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by Zvi Akiva Fleisher

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Ch. 21, v. 12: "Ma'kei ish vo'meis mose yumos" - The one who smites a man and he dies he should surely be put to death - Although Rashi comments that there are numerous verses discussing a murderer and surely each tells us new information, we find a very unusual sequence. Our verse tells of an intentional murderer, the next an accidental killer, and the next, again an intentional one. This deserves clarification. Shouldn't the Torah stick with intentional before it goes off to unintentional?

We can categorize intentional murder on two levels, premeditated and not premeditated. Obviously, premeditated is a more heinous crime, even though the Torah does not prescribe a greater punishment. Verse 14 clearly discusses premeditated murder, "V'chi yozid," - when one schemes, "v'ormoh," with cunning. Our verse, not mentioning these, is involved with somewhat spontaneous murder. Although there is no difference in beis din, nevertheless, the Torah surely wants to teach us a value system. This is why the Torah then jumps to accidental killing, which surely is a less severe crime. Finally, we have the premeditated crime, where the Torah adds that he is even removed from the altar. Although the same is true of the spontaneous murder, by mentioning it here and not there we receive the message of different levels of severity. (Toldos Yitzchok) It would seem logical for the Torah to grade these three levels in sequence of unintentional, spontaneous intentional, and finally premeditated. It is not clear according to this answer why this was not done. Perhaps, by intervening with "shogeg" the Torah teaches us that there is an immense difference between the two intentional acts.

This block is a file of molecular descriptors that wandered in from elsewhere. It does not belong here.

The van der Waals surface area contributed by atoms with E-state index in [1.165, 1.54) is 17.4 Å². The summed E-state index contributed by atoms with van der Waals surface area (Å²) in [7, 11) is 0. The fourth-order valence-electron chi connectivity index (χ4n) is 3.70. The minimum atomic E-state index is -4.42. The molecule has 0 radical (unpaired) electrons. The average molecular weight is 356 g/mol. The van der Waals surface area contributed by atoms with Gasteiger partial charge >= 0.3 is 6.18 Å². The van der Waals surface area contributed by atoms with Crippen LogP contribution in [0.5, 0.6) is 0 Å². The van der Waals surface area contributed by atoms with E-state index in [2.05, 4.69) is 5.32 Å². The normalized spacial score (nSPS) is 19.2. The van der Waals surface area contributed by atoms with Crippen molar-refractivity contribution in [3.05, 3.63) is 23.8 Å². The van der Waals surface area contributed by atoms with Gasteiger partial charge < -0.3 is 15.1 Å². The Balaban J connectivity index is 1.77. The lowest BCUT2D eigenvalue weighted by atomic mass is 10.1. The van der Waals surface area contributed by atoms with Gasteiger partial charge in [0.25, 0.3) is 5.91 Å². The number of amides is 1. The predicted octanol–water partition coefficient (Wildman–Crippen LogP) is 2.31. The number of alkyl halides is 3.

Ch. 21, v. 12: "Mose yumos" - He shall surely be put to death - This is a poor attempt at translating the double expression. Ohr Hachaim Hakodosh explains that the double expression teaches us that not only should the person be put to death in an earthly court, but that he also has a death sentence from Above. Thus even if our court does not carry out the death penalty, Heaven will (see gemara Ksubos 30).